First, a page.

as
  r number;
begin
   select id into r from t3;
   p3_update;
   return r;
end;
/
create or replace operator o3
binding(varchar2)
return number
using f3
/


Test:

SQL> set arrays 2;
SQL> select
  2     f1(dummy) variant1
  3    ,o2(dummy) variant2
  4    ,o3(dummy) variant3
  5  from dual
  6  connect by level<=10;

  VARIANT1   VARIANT2   VARIANT3
---------- ---------- ----------
         1          1          1
         2          1          1
         2          1          1
         3          1          1
         3          1          1
         4          1          1
         4          1          1
         5          1          1
         5          1          1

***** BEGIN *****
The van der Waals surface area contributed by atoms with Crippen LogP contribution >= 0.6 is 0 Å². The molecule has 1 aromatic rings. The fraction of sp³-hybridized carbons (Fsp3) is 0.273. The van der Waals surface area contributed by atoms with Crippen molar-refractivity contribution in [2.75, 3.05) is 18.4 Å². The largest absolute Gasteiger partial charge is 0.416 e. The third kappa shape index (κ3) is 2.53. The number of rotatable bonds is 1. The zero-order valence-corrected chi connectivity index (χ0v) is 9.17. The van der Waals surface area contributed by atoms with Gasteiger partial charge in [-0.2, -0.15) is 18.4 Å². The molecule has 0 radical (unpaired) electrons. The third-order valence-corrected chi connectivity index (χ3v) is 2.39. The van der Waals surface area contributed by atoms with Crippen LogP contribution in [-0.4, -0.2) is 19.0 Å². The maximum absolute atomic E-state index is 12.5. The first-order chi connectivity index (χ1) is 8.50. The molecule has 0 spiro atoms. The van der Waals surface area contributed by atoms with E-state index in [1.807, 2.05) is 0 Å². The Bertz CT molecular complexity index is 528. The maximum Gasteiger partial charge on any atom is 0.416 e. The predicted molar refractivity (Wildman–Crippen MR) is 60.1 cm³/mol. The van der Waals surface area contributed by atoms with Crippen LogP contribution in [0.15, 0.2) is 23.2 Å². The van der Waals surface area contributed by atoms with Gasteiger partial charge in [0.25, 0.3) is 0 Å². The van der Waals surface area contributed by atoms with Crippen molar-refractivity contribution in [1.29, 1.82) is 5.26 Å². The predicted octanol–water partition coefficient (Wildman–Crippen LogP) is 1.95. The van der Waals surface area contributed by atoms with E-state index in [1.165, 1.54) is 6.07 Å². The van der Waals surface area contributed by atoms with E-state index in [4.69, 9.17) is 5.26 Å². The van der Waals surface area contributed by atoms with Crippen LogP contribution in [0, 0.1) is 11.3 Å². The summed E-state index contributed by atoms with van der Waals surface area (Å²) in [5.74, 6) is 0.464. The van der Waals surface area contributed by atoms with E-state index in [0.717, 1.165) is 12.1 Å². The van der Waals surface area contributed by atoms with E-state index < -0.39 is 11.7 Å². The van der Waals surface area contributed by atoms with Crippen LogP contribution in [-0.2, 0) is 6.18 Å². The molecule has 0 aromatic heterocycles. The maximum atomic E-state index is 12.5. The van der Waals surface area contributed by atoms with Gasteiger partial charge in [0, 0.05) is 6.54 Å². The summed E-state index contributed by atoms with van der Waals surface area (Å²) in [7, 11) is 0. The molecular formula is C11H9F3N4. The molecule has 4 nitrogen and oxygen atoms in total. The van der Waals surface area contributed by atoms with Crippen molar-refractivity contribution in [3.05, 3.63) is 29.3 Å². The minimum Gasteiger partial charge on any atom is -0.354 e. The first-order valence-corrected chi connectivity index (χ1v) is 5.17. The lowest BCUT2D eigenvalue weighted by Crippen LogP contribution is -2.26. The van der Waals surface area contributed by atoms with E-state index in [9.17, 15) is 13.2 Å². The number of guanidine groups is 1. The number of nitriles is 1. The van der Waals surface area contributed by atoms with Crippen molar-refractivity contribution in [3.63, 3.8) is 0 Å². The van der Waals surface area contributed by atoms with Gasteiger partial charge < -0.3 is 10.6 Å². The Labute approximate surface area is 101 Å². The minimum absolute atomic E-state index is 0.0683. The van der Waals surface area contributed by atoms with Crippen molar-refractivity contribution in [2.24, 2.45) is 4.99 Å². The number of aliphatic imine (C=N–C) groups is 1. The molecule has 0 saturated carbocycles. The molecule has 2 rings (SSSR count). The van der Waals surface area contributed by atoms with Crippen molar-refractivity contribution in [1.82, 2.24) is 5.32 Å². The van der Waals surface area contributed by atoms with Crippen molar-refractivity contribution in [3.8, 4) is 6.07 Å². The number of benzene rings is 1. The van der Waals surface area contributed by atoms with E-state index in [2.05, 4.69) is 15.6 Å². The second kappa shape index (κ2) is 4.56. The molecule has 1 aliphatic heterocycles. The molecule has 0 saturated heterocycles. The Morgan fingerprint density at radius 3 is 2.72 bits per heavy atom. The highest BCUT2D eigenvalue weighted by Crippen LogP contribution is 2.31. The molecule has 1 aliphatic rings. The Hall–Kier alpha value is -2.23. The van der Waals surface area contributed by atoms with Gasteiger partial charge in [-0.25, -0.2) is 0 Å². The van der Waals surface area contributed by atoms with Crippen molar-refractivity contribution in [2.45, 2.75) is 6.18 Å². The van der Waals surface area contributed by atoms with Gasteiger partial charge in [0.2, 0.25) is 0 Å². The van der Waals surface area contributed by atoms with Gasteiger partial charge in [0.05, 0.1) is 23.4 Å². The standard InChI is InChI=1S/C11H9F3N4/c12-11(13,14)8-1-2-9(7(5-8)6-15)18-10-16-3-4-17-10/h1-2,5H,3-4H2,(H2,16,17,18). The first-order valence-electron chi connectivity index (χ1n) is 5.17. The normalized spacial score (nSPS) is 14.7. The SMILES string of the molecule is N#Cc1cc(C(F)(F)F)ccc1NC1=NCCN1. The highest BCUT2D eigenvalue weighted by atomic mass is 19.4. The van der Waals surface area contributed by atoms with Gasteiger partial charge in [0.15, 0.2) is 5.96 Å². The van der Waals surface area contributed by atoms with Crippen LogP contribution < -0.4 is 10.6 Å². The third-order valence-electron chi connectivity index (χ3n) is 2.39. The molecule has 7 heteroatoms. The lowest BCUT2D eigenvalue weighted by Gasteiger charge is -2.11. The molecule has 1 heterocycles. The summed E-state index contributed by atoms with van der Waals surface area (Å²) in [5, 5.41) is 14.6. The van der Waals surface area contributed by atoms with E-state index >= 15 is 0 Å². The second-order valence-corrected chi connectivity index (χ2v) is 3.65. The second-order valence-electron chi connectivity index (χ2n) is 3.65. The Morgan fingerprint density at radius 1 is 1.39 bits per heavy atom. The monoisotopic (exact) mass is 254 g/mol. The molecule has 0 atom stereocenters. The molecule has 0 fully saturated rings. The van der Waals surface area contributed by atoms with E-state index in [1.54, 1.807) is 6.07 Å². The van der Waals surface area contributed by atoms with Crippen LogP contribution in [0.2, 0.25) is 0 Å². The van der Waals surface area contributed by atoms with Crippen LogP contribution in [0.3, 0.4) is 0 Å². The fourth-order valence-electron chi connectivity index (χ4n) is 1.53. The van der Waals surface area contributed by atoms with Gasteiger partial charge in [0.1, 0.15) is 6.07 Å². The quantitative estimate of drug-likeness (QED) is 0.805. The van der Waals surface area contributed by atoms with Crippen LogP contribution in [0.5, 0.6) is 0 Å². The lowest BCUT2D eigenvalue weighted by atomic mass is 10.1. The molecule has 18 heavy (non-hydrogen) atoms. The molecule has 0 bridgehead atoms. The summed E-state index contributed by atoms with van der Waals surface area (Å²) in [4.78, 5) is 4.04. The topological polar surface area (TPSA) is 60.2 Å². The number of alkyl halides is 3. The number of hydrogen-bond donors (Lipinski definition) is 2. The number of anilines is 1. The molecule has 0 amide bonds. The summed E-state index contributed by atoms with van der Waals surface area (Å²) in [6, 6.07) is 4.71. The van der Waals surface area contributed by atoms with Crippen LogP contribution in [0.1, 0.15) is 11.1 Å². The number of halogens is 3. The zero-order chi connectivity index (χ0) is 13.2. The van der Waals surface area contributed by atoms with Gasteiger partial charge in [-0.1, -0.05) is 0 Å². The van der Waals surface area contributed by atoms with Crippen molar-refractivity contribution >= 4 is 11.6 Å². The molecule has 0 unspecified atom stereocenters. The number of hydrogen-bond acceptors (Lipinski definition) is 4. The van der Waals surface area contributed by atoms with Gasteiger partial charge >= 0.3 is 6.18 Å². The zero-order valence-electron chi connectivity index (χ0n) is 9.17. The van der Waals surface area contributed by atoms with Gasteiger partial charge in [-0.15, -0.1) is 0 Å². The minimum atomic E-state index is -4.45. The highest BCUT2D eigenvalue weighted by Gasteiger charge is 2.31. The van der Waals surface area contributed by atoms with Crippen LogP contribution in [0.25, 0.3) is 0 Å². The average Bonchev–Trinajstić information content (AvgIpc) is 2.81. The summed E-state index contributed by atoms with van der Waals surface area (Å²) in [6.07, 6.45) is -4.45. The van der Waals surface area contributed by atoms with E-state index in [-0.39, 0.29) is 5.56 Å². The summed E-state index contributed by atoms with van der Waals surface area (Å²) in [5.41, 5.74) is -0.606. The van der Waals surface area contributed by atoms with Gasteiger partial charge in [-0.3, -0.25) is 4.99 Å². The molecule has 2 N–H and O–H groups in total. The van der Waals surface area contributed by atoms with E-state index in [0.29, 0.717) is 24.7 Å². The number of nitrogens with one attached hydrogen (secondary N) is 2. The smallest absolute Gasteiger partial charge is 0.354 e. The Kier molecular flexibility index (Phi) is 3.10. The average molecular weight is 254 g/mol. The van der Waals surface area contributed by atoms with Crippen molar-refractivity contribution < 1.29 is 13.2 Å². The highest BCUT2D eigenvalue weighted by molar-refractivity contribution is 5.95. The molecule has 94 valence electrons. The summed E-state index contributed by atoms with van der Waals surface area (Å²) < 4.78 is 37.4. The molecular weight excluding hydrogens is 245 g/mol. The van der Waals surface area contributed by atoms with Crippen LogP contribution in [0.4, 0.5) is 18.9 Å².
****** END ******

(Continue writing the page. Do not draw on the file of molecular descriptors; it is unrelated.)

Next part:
6          1          1

10 rows selected.

SQL> /

  VARIANT1   VARIANT2   VARIANT3
---------- ---------- ----------
         7         11         11
         8         11         11
         8         11         11
         9         11         11
         9         11         11
        10         11         11
        10         11         11
        11         11         11
        11         11         11
        12         11         11

10 rows selected.

We can see that function F1 returns same results every 2 execution – it is equal to fetch size(“set arraysize 2″),
operator O2 and O3 return same results for all rows in first query execution, but in the second query executions we can see that they are incremented by 10 – it’s equal to number of rows.
What we can learn from that:
1. A calling a function F1 with result_cache and deterministic reduces function executions, but all function results inconsistent with query;